LUCHON, France (AFP) — Cadel Evans admitted his hopes of defending his 2011 Tour de France crown were now over following a crippling performance on the race’s 16th stage on Wednesday.
Evans (BMC Racing), Australia’s first Tour champion, began the penultimate mountain stage in fourth overall, 3:19 behind Bradley Wiggins (Sky).
At the end of the 197km stage from Pau to Bagnères-de-Luchon, which took in four major climbs, the BMC team leader added nearly eight minutes to his deficit.
He is now seventh overall at 8:06 behind Wiggins.
Evans, usually one of the strongest riders in the peloton on the tough climbs of the Tour, began trailing by the third climb of the day.
“I had a few stomach issues before the race and when you have that two hours before there’s not a lot you can do,” said Evans. “I didn’t think it would affect me in the race but obviously that’s not my normal level and it’s pretty much the Tour de France over for me.”
Evans, and indeed other contenders, have struggled to counter the impressive pace-setting of Wiggins’ Sky teammates on the race’s tough climbs. The 35-year-old showed the first signs of weakness Wednesday on the 12.4km climb to the summit of the Col d’Aspin.
As the yellow jersey group trailed leaders Thomas Voeckler (Europcar) and Brice Feillu (Saur-Sojasun), a turn of pace at the front by third-overall Vincenzo Nibali’s Liquigas-Cannondale team dropped Evans and several other riders three kilometers from the summit.
Team manager John Lelangue said he knew Evans was in trouble.
“We had put two riders into the breakaway, (Steve) Cummings and (George) Hincapie because they’re good support riders,” said Lelangue.
The idea was for the pair, who had managed to get into an early breakaway of 38 riders, to help Evans once the yellow jersey group came fighting back later in the stage.
Lelangue added: “But we saw that he (Evans) was in difficulty as of the Aspin, and that’s when we knew something wasn’t right.”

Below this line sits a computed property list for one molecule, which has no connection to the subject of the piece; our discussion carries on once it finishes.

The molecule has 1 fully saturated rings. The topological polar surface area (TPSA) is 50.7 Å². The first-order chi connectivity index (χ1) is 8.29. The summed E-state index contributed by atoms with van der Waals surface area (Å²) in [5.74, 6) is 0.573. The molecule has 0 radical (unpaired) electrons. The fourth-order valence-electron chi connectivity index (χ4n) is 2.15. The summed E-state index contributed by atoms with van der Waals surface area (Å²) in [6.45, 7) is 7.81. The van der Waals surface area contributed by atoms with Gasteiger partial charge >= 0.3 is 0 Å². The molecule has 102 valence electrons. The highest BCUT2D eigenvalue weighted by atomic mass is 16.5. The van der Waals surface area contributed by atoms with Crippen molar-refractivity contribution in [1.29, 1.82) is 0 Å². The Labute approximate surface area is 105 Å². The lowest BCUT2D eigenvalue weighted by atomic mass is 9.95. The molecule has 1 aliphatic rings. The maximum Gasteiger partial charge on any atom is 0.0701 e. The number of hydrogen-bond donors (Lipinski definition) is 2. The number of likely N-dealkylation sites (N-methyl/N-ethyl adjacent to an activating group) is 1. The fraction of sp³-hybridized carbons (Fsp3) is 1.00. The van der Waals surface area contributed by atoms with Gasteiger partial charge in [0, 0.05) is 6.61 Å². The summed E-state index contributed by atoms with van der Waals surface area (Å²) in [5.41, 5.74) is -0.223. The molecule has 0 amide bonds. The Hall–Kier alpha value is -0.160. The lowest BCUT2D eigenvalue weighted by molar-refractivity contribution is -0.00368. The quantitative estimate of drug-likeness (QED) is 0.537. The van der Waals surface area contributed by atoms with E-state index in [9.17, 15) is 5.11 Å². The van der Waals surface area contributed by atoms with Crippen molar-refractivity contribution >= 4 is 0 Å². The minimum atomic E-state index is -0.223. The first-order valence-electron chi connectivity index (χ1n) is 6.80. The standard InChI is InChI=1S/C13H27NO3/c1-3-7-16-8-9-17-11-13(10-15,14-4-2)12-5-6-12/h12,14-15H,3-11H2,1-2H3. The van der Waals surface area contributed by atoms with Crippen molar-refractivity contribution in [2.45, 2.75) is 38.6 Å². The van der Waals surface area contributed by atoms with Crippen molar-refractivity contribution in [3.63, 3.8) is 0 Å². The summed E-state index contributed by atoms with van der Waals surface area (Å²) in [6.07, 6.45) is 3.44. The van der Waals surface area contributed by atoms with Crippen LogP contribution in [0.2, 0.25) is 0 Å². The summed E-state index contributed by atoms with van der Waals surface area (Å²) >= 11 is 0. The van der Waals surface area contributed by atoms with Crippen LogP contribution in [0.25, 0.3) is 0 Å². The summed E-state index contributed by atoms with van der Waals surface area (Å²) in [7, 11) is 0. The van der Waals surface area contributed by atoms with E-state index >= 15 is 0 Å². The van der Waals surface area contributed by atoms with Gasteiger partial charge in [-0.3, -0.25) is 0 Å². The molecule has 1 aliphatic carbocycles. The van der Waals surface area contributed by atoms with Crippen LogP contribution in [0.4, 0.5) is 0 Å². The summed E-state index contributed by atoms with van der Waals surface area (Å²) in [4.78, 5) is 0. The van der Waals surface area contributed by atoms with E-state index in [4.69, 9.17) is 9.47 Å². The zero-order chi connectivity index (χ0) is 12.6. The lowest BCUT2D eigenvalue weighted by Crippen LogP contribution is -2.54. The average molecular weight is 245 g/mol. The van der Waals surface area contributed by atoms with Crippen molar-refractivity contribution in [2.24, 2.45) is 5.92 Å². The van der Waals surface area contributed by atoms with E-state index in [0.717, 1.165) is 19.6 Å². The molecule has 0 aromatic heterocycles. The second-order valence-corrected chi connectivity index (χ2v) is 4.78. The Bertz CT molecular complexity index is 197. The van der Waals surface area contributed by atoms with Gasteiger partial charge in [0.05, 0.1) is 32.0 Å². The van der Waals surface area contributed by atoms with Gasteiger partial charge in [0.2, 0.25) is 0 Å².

He came over the summit with a 45-second deficit to Wiggins and the two other men that began the day ahead of him in the general classification — Nibali and Sky rider Chris Froome.
It was a huge setback, but Evans dug deep on the descent and, thanks to three of his BMC teammates, the Australian managed to close the gap to Wiggins’ group by the start of the final, 9.5km climb to the summit of the Peyresourde.
Early on the climb, however, Evans showed again he did not have the pace to follow when Jelle Vanendert, working for Lotto-Belisol team leader Jurgen Van den Broeck, took over the pace-setting.
The Australian was left trailing once and for all and ended up rallying the finish with teammate George Hincapie and several others at 11:53 behind stage winner Voeckler and nearly five minutes behind Wiggins, Nibali and Froome.
A year after preparing for triumph, Evans is now one place behind American teammate Van Garderen, whom Lelangue wasn’t prepared to sacrifice.
“We gave Tejay the green light to stay up at the front with the leaders because he had good legs, he was in the white jersey and he’s still in the top 10 so it was normal to let him race his race,” said Lelangue.
“I think the whole team did a good job collectively to try and limit the losses. But there’s no doubt, we lost big time today.”